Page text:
MATTER AND MEMORY is Bergson’s second major work, falling between TIME AND FREE WILL, his doctoral thesis, and CREATIVE EVOLUTION, perhaps his best-known work. MATTER AND MEMORY has, however, been called Bergson’s most unjustly neglected volume by Maurice Merleau-Ponty, renowned contemporary existentialist. Like all of his work, it is a philosophical effort to transcend Cartesian dualism, and, without postulating a divinely created spirit in man, to bring back, nevertheless, a more complex and supple sense of the profundity of human nature than that afforded by mechanistic science and philosophy of the nineteenth century.
Bergson begins with a discussion of the brain, of how the science of his day says it works and how he thinks it works. Everywhere Bergson is concerned with the Cartesian problem: the world of spirit and the world of matter, and the Cartesian inability to resolve the distinction in any philosophically satisfactory manner. Bergson shows that, by postulating that all reality is outside the mind, in objects, we reduce the mind to a passive receiver shaped and determined by outer flow. Clearly, our rich inner life and its amazing variety of self-created choices negate these premises of realist philosophy. The opposing point of view—the idealist one as espoused by Bishop Berkeley, that the only reality is within the mind, and the world outside cannot exist, for only our senses can be said to exist—is just as reductive and therefore distorting. Bergson’s effort is to see how mind transcends matter, how it is something more than its capacity to think, because of its power to use images new and old in shaping a present act that did not exist before except in potential.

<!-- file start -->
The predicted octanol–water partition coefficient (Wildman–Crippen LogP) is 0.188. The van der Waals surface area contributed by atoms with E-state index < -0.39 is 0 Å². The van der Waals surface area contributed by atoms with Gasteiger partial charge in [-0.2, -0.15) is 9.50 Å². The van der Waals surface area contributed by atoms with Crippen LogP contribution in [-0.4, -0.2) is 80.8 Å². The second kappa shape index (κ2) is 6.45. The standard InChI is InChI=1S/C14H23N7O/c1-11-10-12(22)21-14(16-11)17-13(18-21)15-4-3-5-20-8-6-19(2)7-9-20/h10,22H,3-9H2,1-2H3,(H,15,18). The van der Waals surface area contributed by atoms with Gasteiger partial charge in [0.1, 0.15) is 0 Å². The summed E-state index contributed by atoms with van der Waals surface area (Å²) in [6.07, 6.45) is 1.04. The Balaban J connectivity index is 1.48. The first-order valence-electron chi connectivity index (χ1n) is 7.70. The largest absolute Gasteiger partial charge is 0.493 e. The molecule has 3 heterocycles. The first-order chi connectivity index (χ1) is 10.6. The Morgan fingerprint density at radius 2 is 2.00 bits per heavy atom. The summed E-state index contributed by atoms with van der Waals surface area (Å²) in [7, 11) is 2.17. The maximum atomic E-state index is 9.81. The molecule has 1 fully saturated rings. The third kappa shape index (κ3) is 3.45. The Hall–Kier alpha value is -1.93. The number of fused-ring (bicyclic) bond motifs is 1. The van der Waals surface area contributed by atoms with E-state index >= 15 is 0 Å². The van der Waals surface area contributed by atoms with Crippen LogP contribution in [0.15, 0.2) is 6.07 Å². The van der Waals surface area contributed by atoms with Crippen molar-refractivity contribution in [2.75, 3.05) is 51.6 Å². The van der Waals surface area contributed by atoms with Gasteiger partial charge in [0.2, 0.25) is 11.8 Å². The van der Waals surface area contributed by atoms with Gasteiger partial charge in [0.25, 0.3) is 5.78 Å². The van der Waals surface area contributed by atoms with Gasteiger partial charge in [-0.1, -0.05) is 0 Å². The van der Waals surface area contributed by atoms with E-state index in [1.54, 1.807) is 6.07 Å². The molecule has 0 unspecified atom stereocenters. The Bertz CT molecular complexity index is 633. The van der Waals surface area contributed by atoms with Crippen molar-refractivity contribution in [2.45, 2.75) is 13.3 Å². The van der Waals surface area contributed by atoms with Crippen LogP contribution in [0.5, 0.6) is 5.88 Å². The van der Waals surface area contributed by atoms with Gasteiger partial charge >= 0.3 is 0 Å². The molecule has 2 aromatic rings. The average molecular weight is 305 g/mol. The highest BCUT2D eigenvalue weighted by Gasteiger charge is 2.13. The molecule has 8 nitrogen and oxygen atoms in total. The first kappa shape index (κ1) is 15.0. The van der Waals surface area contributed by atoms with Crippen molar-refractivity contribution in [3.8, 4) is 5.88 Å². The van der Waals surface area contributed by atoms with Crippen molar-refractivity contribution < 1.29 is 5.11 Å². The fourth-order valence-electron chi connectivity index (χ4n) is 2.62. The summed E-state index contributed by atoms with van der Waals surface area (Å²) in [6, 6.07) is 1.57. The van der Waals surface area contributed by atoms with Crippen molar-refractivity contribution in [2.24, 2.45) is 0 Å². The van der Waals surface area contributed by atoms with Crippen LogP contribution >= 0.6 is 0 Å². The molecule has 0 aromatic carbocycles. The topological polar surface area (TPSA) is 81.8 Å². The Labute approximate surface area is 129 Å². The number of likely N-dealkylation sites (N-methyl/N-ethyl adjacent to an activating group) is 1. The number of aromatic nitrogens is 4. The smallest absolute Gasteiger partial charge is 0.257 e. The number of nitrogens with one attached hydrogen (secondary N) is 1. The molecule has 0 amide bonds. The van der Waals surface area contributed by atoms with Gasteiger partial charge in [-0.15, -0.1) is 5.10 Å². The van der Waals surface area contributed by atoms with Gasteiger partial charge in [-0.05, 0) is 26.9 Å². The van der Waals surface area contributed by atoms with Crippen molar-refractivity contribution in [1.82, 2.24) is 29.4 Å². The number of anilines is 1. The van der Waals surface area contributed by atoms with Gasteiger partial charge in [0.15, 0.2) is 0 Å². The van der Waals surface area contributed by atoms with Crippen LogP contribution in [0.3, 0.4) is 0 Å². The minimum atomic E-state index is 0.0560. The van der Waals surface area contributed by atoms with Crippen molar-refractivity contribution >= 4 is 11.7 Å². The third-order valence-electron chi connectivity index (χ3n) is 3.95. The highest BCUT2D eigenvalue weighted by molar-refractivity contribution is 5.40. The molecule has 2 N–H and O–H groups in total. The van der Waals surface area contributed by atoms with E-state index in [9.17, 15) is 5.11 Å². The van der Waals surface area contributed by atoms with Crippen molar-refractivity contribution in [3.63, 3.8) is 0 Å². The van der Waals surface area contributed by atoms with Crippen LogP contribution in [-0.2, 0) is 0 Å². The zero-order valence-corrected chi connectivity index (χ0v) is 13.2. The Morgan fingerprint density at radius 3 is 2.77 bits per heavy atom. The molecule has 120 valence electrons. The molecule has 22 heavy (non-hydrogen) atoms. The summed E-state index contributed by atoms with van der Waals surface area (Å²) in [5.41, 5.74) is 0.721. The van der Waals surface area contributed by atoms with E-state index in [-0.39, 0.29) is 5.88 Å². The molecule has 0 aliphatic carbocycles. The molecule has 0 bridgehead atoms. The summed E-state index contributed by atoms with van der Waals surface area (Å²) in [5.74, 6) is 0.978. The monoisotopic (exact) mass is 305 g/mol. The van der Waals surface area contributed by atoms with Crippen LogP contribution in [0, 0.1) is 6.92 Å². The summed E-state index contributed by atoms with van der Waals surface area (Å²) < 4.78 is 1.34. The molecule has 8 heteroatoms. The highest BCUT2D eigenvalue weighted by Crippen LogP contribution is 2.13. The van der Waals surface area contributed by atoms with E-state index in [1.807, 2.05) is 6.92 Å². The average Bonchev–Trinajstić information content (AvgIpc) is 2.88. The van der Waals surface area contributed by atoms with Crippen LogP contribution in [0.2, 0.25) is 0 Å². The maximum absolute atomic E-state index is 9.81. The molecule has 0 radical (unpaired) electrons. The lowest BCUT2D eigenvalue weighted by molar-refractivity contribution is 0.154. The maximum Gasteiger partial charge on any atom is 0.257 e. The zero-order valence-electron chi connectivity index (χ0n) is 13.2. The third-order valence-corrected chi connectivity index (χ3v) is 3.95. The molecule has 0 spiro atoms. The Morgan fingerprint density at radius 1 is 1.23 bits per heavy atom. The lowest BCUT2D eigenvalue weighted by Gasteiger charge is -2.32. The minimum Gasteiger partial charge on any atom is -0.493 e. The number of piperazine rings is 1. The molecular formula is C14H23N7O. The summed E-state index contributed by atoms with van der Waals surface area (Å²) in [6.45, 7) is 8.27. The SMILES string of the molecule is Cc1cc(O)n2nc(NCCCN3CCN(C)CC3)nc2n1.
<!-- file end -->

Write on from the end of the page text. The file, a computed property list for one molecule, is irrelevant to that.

Arguing that the mind is much more than a complex camera, Bergson analyzes at length the problem of memory. Drawing upon neurologists and psychologists, he observes that memory as we experience it is not localized anywhere in the brain; it is some power beyond impressions contained in cell structures. Through discussing clinical reports of visual and auditory aphasia, Bergson shows us that we cannot say where in the brain memory is. Brain lesions do not destroy memory itself; they merely debilitate the power to use memory.
There are, Bergson theorizes, two kinds of memory, and his new understanding of the mind results from this proposal. Ordinary memory is the string of impressions that have been filed away as they were received by pure—that is, instantaneous—perception. Ordinary memory in the mind operates in much the same way as it does in an electronic computer: the perception programs the mind with a store of impressions. But pure memory is a power, or a spirit, by which we control and organize these impressions. Pure memory is the survival of the perceptions of images, when the perception is no longer there. This is an active, not a passive, function, for we use memory to inform and direct our lives. Such a hypothesis transcends both realism and idealism by...
(The entire section is 1237 words.)